Okay, we'll move from all the holiday introspection into a little old fashioned feminist rant.

According to some of my friends who are the mothers of girls, there are pants available for girls that have the word "pink" written across the butt. I find these butt logo pants kind of odious in and of themselves (you couldn't walk across Vanderbilt's campus on hot days without seeing a dozen skinny young women wearing impossibly tiny "Vandy" shorts that made their butts into billboards), but these "pink" pants are worse.

Here's why:

They're masquerading as cute, innocent clothing, but the subtext--which I think is instantly recognizable to many adult men, less so to women--is a pathological eroticizing of girls' bodies. These pants are all about little girl vaginas. The husbands of my friends were very uncomfortable with their daughters wearing them, and when I told Walter about the existence of the pants, his immediate response was, "The people who make those should be arrested as sex offenders."

Walter suggested an alternative line of pants for girls that say things like, "Do you need Viagra now, Daddy?" I'd like to see some that say, "Why are you looking at my butt, sicko?"


George Bailey lassoes the moon

I'll continue with this trend of introspection.

For the past two days, I've been in Nashville visiting with friends. Yesterday morning Walter got into town and seemed to feel a little prickly about the fact that I was going to go be with my girlfriends rather than with him. Although I was able to act like a grown-up at the time, I went into an almost immediate anxiety reaction, and, as so often happens when I feel anxious, I started assessing everything through the lens of anxiety: "There are so many people here I want to see and spend time with, and everyone wants to see me, and there's not enough time!" Let me be even more honest here: I began to feel really frustrated that I couldn't make everyone happy.

I have a friend who says that when she begins feeling like there isn't enough (time, money, energy, etc), it's because she's acting out of the (inaccurate) belief that she's supposed to manage everything all by herself. That's where I was for a little while yesterday, spinning in my own head, fearing that I wasn't up to the task of satisfying everyone around me. It's some classic holiday bullshit. I knew that my thinking was distorted, but I couldn't shake myself out of it.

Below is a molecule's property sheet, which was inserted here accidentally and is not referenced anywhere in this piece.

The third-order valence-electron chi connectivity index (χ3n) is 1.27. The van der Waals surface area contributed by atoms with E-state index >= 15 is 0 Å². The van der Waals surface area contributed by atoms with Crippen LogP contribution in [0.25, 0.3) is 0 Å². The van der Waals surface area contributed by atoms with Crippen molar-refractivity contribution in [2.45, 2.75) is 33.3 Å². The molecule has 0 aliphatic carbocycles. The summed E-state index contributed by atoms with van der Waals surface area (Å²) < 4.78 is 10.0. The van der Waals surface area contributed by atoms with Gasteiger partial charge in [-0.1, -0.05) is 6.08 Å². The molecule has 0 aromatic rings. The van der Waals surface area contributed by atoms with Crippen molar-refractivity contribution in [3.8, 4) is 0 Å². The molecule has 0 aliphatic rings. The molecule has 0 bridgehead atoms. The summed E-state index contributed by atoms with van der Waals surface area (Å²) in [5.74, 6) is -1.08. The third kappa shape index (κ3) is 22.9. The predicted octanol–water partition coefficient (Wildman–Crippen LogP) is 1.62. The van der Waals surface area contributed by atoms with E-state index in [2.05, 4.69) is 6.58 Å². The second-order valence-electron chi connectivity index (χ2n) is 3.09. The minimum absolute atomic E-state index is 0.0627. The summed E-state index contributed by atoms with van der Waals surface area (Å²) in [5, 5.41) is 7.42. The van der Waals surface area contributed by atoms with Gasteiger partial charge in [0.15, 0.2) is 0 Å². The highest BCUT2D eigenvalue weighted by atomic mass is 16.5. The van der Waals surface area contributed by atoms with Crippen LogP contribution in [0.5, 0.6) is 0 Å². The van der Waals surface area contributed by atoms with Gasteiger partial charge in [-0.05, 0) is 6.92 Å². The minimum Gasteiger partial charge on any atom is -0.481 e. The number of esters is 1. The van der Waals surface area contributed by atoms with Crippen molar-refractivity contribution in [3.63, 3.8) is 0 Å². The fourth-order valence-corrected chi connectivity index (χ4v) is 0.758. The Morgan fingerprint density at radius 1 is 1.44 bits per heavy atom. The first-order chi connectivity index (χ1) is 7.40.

Then some small things happened. I had chicken salad sandwiches with one of my very best friends. I heard a mockingbird singing like a cardinal in a parking lot. And I ate dinner in a candle-lit living room full of women I love. I was fed, fed, fed.

When I crawled into bed with Walter late last night, he curled up to me without waking up. I lay there and felt so full. And today, too, I feel like I'm brimming, like Mary Hatch in It's a Wonderful Life with moonbeams coming out of her pores.


read this post second...

yeah, you can read this one right now if you wanna, but i don't suggest it. it may be only a few moments later than the one below, but this one's much more cheery. ...

cheery. cheery. say that word out loud to yourself. now say it about ten times.

loses it's meaning doesn't it? i wonder if the quality of a word can be judged on how many times one can say it without it becoming nonsense?

anyway, i just didn't want to leave off with that last post. nothing wrong with being introspective--or even sad--but i don't think that's how i really really feel. that post just seemed to have a mind of its own from the very beginning and i just let it go where it wanted to.

catharsis. now there's a word. those greeks sure knew how to talk.

in other news...(you can't imagine how many times while writing on this blog i've had to go back and find alternatives to the word "anyway." if kelly piepmeier were a smarty, she'd suggest the walter-biffle-anyway-drinking-game. although i'm not sure if it'd work--believe me, i'm pretty good at catching them. you can't imagine how many times i use it. matter of fact, i should just invent a sound to connect my tangents. yes, i know, "anyway" is a sound, but it means too much. what could that sound be? blurp? swimpt? ffffttttt?)

so anyway, you guys be sure to check out bannedfromwalmart.com, the spectacular new web site made for me by my very own brother-in-law, stinky. sorry for the commercial plug, but go do a little interventionist artwork of your own and send it in to the site. we need stories, man! (i'd provide you the link here, but it doesn't seem to be working--i wonder if it's a conspiracy?)

more plugs: for the holiday--or perhaps specifically CHRISTmas holiday--go to itunes and download jason and the scorcher's "oh, holy night." a sweet and wildly non-precocious rock and roll version of the song that you know's sincere because they sing all four verses.

death and rebirth? lord-a-mercy...

yes, it appears that it's going to be that kind of a post. alison was rather introspective in her last writing, and it appears that i'm gonna carry on in that vein for this one.